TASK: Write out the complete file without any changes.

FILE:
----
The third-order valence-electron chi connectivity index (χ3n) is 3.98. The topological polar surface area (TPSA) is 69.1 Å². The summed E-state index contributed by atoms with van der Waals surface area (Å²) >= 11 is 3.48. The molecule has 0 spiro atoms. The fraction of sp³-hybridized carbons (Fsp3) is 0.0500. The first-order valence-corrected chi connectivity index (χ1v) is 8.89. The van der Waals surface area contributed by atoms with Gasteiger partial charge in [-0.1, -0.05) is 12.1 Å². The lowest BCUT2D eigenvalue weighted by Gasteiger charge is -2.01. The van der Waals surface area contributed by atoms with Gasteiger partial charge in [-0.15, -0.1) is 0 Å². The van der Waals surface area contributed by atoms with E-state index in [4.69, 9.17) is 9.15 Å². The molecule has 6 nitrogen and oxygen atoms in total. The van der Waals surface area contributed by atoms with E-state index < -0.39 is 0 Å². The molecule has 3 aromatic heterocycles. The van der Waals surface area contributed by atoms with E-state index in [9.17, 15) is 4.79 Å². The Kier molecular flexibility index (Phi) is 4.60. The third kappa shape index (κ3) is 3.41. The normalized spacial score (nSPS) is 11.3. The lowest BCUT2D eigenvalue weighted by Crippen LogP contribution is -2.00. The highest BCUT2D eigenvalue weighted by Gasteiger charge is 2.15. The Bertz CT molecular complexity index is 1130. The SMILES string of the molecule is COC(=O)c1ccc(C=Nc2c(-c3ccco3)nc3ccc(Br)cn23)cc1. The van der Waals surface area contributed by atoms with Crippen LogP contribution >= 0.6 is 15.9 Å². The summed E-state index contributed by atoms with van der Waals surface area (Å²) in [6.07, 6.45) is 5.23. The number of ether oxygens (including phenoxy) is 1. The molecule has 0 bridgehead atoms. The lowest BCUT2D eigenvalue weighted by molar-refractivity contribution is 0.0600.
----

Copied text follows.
The third-order valence-electron chi connectivity index (χ3n) is 3.98. The topological polar surface area (TPSA) is 69.1 Å². The summed E-state index contributed by atoms with van der Waals surface area (Å²) >= 11 is 3.48. The molecule has 0 spiro atoms. The fraction of sp³-hybridized carbons (Fsp3) is 0.0500. The first-order valence-corrected chi connectivity index (χ1v) is 8.89. The van der Waals surface area contributed by atoms with Gasteiger partial charge in [-0.1, -0.05) is 12.1 Å². The lowest BCUT2D eigenvalue weighted by Gasteiger charge is -2.01. The van der Waals surface area contributed by atoms with Gasteiger partial charge in [-0.15, -0.1) is 0 Å². The van der Waals surface area contributed by atoms with E-state index in [4.69, 9.17) is 9.15 Å². The molecule has 6 nitrogen and oxygen atoms in total. The van der Waals surface area contributed by atoms with E-state index < -0.39 is 0 Å². The molecule has 3 aromatic heterocycles. The van der Waals surface area contributed by atoms with E-state index in [9.17, 15) is 4.79 Å². The Kier molecular flexibility index (Phi) is 4.60. The third kappa shape index (κ3) is 3.41. The normalized spacial score (nSPS) is 11.3. The lowest BCUT2D eigenvalue weighted by Crippen LogP contribution is -2.00. The highest BCUT2D eigenvalue weighted by Gasteiger charge is 2.15. The Bertz CT molecular complexity index is 1130. The SMILES string of the molecule is COC(=O)c1ccc(C=Nc2c(-c3ccco3)nc3ccc(Br)cn23)cc1. The van der Waals surface area contributed by atoms with Crippen LogP contribution >= 0.6 is 15.9 Å². The summed E-state index contributed by atoms with van der Waals surface area (Å²) in [6.07, 6.45) is 5.23. The number of ether oxygens (including phenoxy) is 1. The molecule has 0 bridgehead atoms. The lowest BCUT2D eigenvalue weighted by molar-refractivity contribution is 0.0600.